Paris, France. Current French officials are growing uneasy that Marine Le Pen will win the upcoming elections and taking continuity steps to prevent any unintended unrest such a result may have nationally.

 

Possible scenarios include bank runs to credit crunches. French bank regulators and investors are asking French banks about their preparations for any market reactions that might be caused by Marine Le Pen winning in the presidential election, banking sources said.

 

Le Pen has said that if she becomes president she will call a referendum on ditching the euro, dubbed “Frexit”, finance state spending through central bank money-printing, force commercial banks to lend small firms and halve the maximum rates that banks can charge clients as part of her post victory plans.

 

Independent French polls indicate she has a good chance of coming out on top of the first round of voting on April 23, with her share of the vote projected at 35-40 percent. They now see her winning over centrist Emmanuel Macron in the May 7 runoff.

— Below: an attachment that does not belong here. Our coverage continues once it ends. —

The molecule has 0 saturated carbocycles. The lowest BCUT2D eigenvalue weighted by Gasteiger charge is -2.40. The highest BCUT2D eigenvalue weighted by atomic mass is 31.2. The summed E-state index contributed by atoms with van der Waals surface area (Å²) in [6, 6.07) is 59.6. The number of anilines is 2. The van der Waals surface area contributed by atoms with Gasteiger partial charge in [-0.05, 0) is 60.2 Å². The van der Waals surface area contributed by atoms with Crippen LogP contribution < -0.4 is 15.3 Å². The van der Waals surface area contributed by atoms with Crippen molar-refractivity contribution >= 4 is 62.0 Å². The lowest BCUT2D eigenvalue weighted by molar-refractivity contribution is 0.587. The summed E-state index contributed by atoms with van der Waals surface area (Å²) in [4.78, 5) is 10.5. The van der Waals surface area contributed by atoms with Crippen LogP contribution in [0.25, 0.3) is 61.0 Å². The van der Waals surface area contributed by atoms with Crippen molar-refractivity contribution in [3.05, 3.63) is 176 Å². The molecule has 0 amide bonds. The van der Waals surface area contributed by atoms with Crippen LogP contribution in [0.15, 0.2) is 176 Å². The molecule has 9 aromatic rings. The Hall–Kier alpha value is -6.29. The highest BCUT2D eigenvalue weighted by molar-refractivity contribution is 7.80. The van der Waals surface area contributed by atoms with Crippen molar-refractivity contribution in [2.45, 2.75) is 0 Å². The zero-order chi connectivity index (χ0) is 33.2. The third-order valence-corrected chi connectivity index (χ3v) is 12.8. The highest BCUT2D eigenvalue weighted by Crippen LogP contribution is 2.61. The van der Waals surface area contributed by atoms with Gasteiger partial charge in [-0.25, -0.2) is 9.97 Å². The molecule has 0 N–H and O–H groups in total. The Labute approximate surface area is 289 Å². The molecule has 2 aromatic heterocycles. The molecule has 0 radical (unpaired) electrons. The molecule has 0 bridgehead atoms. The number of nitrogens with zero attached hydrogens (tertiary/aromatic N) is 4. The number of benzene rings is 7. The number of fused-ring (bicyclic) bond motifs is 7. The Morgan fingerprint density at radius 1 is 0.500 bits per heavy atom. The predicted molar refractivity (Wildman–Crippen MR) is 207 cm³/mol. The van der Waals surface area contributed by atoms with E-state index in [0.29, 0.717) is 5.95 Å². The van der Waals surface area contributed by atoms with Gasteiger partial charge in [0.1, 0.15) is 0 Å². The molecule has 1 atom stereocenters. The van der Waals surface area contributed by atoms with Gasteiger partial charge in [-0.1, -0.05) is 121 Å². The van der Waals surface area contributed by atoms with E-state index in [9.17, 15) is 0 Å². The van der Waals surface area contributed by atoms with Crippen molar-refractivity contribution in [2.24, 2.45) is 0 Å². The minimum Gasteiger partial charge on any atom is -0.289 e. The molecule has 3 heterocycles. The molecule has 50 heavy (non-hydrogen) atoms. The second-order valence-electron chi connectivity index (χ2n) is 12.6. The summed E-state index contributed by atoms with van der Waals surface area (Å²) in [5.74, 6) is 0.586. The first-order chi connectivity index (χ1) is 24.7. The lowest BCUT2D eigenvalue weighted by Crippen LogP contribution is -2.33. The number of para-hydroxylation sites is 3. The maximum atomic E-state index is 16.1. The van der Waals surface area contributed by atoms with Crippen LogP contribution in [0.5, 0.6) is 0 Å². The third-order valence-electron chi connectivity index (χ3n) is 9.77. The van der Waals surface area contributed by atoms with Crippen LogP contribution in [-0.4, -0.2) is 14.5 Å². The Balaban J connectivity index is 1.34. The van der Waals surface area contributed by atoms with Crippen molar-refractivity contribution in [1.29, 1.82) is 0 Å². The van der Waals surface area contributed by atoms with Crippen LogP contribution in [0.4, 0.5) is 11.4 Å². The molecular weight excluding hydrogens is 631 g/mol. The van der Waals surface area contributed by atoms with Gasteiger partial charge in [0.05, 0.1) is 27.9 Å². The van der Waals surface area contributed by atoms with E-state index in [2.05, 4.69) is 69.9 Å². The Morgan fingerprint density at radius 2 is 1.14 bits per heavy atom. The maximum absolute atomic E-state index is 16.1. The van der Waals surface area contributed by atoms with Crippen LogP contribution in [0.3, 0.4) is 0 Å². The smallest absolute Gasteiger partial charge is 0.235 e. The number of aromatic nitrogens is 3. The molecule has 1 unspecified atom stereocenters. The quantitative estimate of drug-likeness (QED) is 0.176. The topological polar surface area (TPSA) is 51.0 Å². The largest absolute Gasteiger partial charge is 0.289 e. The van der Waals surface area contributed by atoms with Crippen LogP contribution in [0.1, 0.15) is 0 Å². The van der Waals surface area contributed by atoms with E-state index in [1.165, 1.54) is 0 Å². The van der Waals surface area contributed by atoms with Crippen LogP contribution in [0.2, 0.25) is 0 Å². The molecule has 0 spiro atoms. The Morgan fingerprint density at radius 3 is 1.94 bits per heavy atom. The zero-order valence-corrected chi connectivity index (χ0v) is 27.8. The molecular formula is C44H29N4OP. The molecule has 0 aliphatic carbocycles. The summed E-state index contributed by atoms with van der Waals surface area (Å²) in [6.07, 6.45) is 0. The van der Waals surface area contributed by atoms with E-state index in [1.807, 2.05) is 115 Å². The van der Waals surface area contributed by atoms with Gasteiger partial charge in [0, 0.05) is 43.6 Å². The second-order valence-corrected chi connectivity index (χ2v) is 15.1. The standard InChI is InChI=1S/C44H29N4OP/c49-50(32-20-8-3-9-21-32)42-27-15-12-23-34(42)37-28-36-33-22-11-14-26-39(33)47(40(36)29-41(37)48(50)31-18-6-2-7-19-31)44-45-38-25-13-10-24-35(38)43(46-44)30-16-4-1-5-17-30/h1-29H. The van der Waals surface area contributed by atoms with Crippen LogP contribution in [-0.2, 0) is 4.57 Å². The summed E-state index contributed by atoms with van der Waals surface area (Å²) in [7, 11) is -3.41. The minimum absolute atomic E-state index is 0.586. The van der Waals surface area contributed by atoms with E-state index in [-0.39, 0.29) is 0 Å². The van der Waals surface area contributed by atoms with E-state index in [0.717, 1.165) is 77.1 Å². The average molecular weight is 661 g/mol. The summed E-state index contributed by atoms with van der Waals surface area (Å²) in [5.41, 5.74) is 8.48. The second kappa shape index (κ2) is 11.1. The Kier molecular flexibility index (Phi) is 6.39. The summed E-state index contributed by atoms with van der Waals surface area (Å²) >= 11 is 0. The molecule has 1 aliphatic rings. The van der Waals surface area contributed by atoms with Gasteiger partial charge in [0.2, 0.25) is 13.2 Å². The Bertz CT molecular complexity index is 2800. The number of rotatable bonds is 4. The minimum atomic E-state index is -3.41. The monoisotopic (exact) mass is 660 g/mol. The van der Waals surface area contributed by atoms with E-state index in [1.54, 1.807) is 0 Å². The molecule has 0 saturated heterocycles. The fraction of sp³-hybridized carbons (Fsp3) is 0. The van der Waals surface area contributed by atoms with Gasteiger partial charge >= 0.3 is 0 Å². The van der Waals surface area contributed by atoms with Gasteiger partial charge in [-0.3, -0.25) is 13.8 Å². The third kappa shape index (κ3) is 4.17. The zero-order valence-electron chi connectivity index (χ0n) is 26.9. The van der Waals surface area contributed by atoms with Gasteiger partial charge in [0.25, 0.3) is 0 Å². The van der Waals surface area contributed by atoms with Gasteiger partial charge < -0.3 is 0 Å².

French bond yields spiked in February on poll gains by Le Pen, European Central Bank supervisors have sought to ensure banks have fully considered the risks of the unexpected, four senior bankers speaking on condition of anonymity due to the political sensitivity of the matter. “We’ve been asked what’s our plans for different scenarios including Frexit,” one of the bankers said.

 

Paris based lawyers reported they were getting questions from investors about whether it is legally possible for France to dump the euro, how the Frexit process might work and what France could do if a bank run resulted.

 

“What’s sure is that if there is a risk of a bank run and something needs to be done, the state can do it by decree,” one lawyer said, citing the example of Cyprus implementing capital controls when its banks faced collapse in 2013.

 

For now, French investors are keeping their money liquid with popular tax-free regulated savings accounts seeing large inflows in the last three months, said Pierre-Rene Lemas the head of the state-backed Caisse des Depots, which collects the money deposited in such accounts at banks as France prepares for a Le Pen presidency.

 

 

 

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